The University of Chicago Centennial CataloguesThe University of Chicago FacultyLife on the QuadsThe University and the CityPresidents of the University of Chicago
The University and the City
A Centennial View of the
University of Chicago
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H. N. Higinbotham et al., subscription pledge, June 30, 1892.

H. N. Higinbotham et al., subscription pledge, June 30, 1892. Marshall Field's initiation of a $1,000,000 challenge campaign for the erection of University buildings prompted ready support from key Chicago businessmen.

A City Builds a University

The Promise of the New
In satisfying the terms of Rockefeller's matching gift within the one-year deadline, the leaders of the new University of Chicago had uncovered a remarkable level of civic support outside denominational bounds. The essential role of the non-Baptist Chicago business community was demonstrated in September 1890, when department store owner Marshall Field, who had given and sold parcels of land on which the University would stand, subscribed his name as one of the institution's six incorporators. The first University Board of Trustees included both Baptists and non-Baptists, among them Charles L. Hutchinson, Martin A. Ryerson, E. Nelson Blake, Ferdinand W. Peck, H. H. Kohlsaat, George C. Walker, Henry A. Rust, Andrew MacLeish, and Eli B. Felsenthal. The non-denominational character of the University received additional emphasis in 1890-91 when newly-elected president William R. Harper began recruiting an internationally trained and largely non-Baptist faculty selected on the basis of scholarly distinction.

A trip by Harper to Europe in the summer of 1891 produced another opportunity for Chicago donors to show their generosity. Learning that the entire stock of an long-established Berlin book dealer was available for sale, Harper submitted a purchase offer of $45,000 and returned to Chicago hoping that donors could be found to underwrite the cost. He was not disappointed. Nine Chicago businessmen including Hutchinson, Ryerson, Kohlsaat, Charles H. McCormick, and Charles R. Crane pledged the necessary amount, and the University immediately acquired one of the largest academic research collections in the country.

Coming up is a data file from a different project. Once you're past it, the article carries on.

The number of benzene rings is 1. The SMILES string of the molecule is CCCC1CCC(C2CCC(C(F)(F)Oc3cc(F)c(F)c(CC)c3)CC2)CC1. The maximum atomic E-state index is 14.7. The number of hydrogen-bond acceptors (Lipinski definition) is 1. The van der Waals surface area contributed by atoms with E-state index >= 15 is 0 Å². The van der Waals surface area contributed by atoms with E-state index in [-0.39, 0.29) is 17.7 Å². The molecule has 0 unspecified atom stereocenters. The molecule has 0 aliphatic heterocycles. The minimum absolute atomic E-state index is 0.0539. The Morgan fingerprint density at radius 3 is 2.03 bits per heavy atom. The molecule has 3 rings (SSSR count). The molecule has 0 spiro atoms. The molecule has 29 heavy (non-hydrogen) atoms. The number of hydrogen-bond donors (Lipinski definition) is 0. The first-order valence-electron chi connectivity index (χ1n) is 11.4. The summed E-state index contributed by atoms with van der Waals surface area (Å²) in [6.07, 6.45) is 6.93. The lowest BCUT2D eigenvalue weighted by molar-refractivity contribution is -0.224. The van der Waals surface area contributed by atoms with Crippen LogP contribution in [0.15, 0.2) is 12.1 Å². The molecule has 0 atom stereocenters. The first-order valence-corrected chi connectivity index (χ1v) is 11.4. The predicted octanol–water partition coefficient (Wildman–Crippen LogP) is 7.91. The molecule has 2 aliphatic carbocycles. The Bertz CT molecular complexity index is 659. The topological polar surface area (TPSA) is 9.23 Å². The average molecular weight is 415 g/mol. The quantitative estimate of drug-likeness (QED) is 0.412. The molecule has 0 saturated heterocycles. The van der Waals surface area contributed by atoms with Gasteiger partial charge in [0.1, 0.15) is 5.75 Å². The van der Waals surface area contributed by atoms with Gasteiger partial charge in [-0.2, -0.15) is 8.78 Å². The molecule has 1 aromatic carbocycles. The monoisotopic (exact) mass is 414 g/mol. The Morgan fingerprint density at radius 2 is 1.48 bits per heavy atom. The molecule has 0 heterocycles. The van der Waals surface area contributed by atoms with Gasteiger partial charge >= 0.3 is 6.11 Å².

Encouraged by Harper's successes, John D. Rockefeller made a million-dollar gift to the University in late 1890. The next major gift came from Chicago in January 1891, an endowment from the estate of William B. Ogden for a graduate school of scientific research; Ogden had been the mayor of Chicago and for many years the chairman of the Old University board of trustees. Rockefeller provided an additional million dollars for University operations in February 1892, and his generosity prompted Marshall Field to say, "Now Chicago must put a million dollars into the buildings of the University".

Spurred by a $100,000 challenge gift from Field, a frenetic ninety-day campaign was launched. Money for critically needed University buildings was given by Martin Ryerson, George C. Walker, Silas Cobb, and Sidney Kent, and by a new pool of donors representing the women of Chicago: Mrs. Elizabeth Kelly, Mrs. Nancy A. Foster, Mrs. Jerome Beecher, Mrs. A. J. Snell, and members of the Chicago Woman's Club and Fortnightly Club. The campaign was a resounding success, and the University opened in October 1892 with the assurance that through the generosity of Chicago citizens, funds for the classrooms, residence halls, and laboratories essential to its academic work had been secured


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